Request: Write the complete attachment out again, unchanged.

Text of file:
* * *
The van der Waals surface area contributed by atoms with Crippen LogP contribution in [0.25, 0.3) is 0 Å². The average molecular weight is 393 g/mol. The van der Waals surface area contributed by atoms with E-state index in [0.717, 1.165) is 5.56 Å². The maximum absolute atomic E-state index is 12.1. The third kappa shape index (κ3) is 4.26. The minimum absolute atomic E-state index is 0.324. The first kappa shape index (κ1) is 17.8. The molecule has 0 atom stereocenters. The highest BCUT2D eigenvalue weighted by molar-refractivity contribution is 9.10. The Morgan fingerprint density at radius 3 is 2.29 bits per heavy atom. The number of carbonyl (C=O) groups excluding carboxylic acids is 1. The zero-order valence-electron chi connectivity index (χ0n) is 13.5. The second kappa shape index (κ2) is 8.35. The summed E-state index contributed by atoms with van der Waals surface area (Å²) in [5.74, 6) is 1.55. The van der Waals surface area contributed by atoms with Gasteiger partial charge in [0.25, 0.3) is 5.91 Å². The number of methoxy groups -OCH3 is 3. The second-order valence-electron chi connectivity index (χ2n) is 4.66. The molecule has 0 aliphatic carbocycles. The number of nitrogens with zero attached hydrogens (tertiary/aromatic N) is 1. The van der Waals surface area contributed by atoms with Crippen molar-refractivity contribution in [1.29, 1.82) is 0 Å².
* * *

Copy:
The van der Waals surface area contributed by atoms with Crippen LogP contribution in [0.25, 0.3) is 0 Å². The average molecular weight is 393 g/mol. The van der Waals surface area contributed by atoms with E-state index in [0.717, 1.165) is 5.56 Å². The maximum absolute atomic E-state index is 12.1. The third kappa shape index (κ3) is 4.26. The minimum absolute atomic E-state index is 0.324. The first kappa shape index (κ1) is 17.8. The molecule has 0 atom stereocenters. The highest BCUT2D eigenvalue weighted by molar-refractivity contribution is 9.10. The Morgan fingerprint density at radius 3 is 2.29 bits per heavy atom. The number of carbonyl (C=O) groups excluding carboxylic acids is 1. The zero-order valence-electron chi connectivity index (χ0n) is 13.5. The second kappa shape index (κ2) is 8.35. The summed E-state index contributed by atoms with van der Waals surface area (Å²) in [5.74, 6) is 1.55. The van der Waals surface area contributed by atoms with Gasteiger partial charge in [0.25, 0.3) is 5.91 Å². The number of methoxy groups -OCH3 is 3. The second-order valence-electron chi connectivity index (χ2n) is 4.66. The molecule has 0 aliphatic carbocycles. The number of nitrogens with zero attached hydrogens (tertiary/aromatic N) is 1. The van der Waals surface area contributed by atoms with Crippen molar-refractivity contribution in [1.29, 1.82) is 0 Å².